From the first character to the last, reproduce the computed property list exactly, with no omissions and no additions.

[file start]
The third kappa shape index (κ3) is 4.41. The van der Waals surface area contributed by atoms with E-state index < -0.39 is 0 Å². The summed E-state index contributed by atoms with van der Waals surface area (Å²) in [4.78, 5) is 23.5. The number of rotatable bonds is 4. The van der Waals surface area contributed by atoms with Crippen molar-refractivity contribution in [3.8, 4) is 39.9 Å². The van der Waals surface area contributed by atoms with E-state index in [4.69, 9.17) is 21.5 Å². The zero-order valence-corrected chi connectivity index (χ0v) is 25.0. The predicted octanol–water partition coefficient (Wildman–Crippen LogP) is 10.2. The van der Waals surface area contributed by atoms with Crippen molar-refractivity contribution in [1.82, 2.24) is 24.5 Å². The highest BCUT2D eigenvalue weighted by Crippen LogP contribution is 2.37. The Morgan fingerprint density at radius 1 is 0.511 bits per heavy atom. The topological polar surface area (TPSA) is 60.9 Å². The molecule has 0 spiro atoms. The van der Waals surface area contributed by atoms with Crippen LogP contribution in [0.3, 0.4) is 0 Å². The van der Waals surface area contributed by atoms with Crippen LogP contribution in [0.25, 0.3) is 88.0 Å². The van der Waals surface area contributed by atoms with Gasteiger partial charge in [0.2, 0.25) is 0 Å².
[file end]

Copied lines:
The third kappa shape index (κ3) is 4.41. The van der Waals surface area contributed by atoms with E-state index < -0.39 is 0 Å². The summed E-state index contributed by atoms with van der Waals surface area (Å²) in [4.78, 5) is 23.5. The number of rotatable bonds is 4. The van der Waals surface area contributed by atoms with Crippen molar-refractivity contribution in [3.8, 4) is 39.9 Å². The van der Waals surface area contributed by atoms with E-state index in [4.69, 9.17) is 21.5 Å². The zero-order valence-corrected chi connectivity index (χ0v) is 25.0. The predicted octanol–water partition coefficient (Wildman–Crippen LogP) is 10.2. The van der Waals surface area contributed by atoms with Crippen molar-refractivity contribution in [1.82, 2.24) is 24.5 Å². The highest BCUT2D eigenvalue weighted by Crippen LogP contribution is 2.37. The Morgan fingerprint density at radius 1 is 0.511 bits per heavy atom. The topological polar surface area (TPSA) is 60.9 Å². The molecule has 0 spiro atoms. The van der Waals surface area contributed by atoms with Crippen LogP contribution in [0.3, 0.4) is 0 Å². The van der Waals surface area contributed by atoms with Crippen LogP contribution in [0.25, 0.3) is 88.0 Å². The van der Waals surface area contributed by atoms with Gasteiger partial charge in [0.2, 0.25) is 0 Å².